ACTION: It pays to have options. If you arrive with only one option, you are actually providing the prospect with two. You create a binary decision. Yes or No. If you arrive with three options, you introduce a choice and that becomes the focus of the decision. How you structure your offer is one of the TOP THREE factors that create or reduce friction. 

Stage Seven: Anchor the Options

What’s Anchor pricing? It’s where you create a cognitive bias by simply introducing a high number or price to the discussion before introducing the price of the product or package you would most like the prospect to purchase. This sales practice creates a ‘comparison’ for the prospect to work with, often where there was no comparable alternative before. Your offer is more likely to seem attractive and reasonable when ‘anchored’ against a higher number. Indeed, the questions in Stage 6 already leverage this principle.

1. THE PREMIUM: Introduce a premium option first. This might be 4 to 10 times the price of the option you would most prefer that the prospect choose. You might also discover that 5% of people are naturally drawn to the premium option, even after the alternatives are introduced.

2. THE PATSY: This is an option that is almost identical to the option you would like the prospect to choose, but it’s not quite as good. It’s slightly cheaper than the preferred but offers far less value. When presenting the options, introduce the Patsy second. It should be attractive in its own right.

3. THE PREFERRED: After you have set an ‘Anchor’ by providing the Premium option and, then, introduced a compelling alternative with the Patsy, introduce your Preferred option. When done in this order, this process is designed to position your Preferred option as the most attractive.

ACTION: We draw the three options on a piece of paper with the PREMIUM on right (first), the PATSY on left (second). Leave space for the PREFERRED in the middle. Underline this option after you have explained why this is the option that you ‘recommend’. You are the expert, after all.

Stage Eight: Revisit Features to Accelerate Decisions

For most people, the sales call never ends in a sale. The prospect requests further information, and a decision is finally made days, weeks or months later or that’s where the conversation ends (when you fail to follow up). If you are selling a product or service that is less than $10,000, make it your priority to take payment in full or a deposit on that first call.

1. Explain the Onboarding Process

Before soliciting a decision, it helps to quickly introduce the onboarding process. An unspoken objection or reservation is often based on the fear that you will take the money and disappear. So, outline the steps and stages and events that will happen after they commit.

2. Introduce ROI Bonuses

You will have already introduced ROI messaging when you compared the investment to the outcome. But Bonus Packs can also be used to
further demonstrate ROI. For example, if the price of your product or service is $1,000, what could you add to the offer that’s normally available for $3,000? This is a form of ROI. ‘Spend $1,000 and immediately get a $3,000 bonus.’ In other words, you are offering an immediate Return-On-Investment. De-risk the bonus as appropriate.

3. Revisit Support Benefits by Introducing Add-Ons

Most sellers (like you) don’t attach a monetary value to support. It’s just something you ‘do’. However, if you are able to put a value on different kinds of support and bundle these support options into a package, these can be added to the offer as a Premium Add-On, often tied to a deadline. This process also helps manage the expectations of particularly needy clients. If a client is taking up a lot of your time, unnecessarily, point them in the direction of your ‘Support Credits Pack’, where they can ‘buy’ additional time with you.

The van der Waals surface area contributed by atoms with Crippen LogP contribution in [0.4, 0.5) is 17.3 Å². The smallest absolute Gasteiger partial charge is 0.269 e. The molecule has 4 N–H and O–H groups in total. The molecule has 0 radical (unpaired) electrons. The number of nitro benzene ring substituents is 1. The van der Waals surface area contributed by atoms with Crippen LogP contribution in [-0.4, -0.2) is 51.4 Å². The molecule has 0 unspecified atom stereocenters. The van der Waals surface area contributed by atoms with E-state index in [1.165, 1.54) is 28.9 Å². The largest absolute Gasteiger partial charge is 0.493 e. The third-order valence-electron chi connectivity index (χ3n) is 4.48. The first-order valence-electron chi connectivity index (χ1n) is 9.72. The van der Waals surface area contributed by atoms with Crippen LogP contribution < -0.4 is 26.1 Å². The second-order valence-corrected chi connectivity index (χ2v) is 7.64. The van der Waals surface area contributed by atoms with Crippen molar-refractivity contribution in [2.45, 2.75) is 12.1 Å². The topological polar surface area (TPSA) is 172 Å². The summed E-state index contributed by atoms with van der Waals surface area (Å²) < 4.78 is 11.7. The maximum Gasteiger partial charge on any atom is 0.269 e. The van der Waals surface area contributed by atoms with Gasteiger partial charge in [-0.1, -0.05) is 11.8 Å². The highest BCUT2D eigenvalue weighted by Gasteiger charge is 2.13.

ACTION: Each of these ‘Features’ tackle unspoken reservations and objections before they need to be asked. The second two can also be used to accelerate the decision. Make them conditional on a sale or the payment of a deposit while on the call.

Stage Nine: The Close

You’ve reached the very ‘pointy end’ of the deal. This final phase often involves an open dialogue where the prospect has additional question or voices any final obstacles or reservations before going ahead. The purpose of this stage is to address any final concerns and take payment.

1. REALITY BOX: This question provides an opportunity to summarize the conversation, the goals and roadblocks, in particular. It is also a segue to ask THE MOST IMPORTANT QUESTION (i.e. Payment Processing Preference).

Here is the REALITY BOX QUESTION: ‘So far, we have identified these are your goals, these as your roadblocks. I’d love to work with you and I have provided three options and one recommendation to do that. The option that I suggested was [NAME] which is available for an investment of [PRICE].

Here is my question, ‘Is that price within your reality?’” This will solicit a very honest and direct answer.

2. THE MOST IMPORTANT QUESTION: If the response to the REALITY BOX QUESTION is YES, you reply: “Great! That makes me very happy. That means that I only have one more question for you. It’s the most important question that I’m going to ask today. Are you ready? Visa or Mastercard?” This will often solicit a giggle and a direct answer. (‘VISA’.)

3. OBJECTIONS: If the REALITY BOX QUESTION triggers a ‘No’, you may need to ask additional questions and provide additional answers. You may wish to introduce payment plan options or smaller/lesser and, therefore, cheaper packages. Do NOT offer discounts. If THE MOST IMPORTANT QUESTION triggers a ‘None, I can’t pay today’ or ‘I don’t think I’m ready’ or ‘I need to speak to my business partner’, be prepared for these are other common objections.

ACTION: Not all objections are reasonable. Many are based on illogical fears. When presented with an objection, it’s your job to very politely REDUCE THE RIDICULOUS and help them overcome their fears.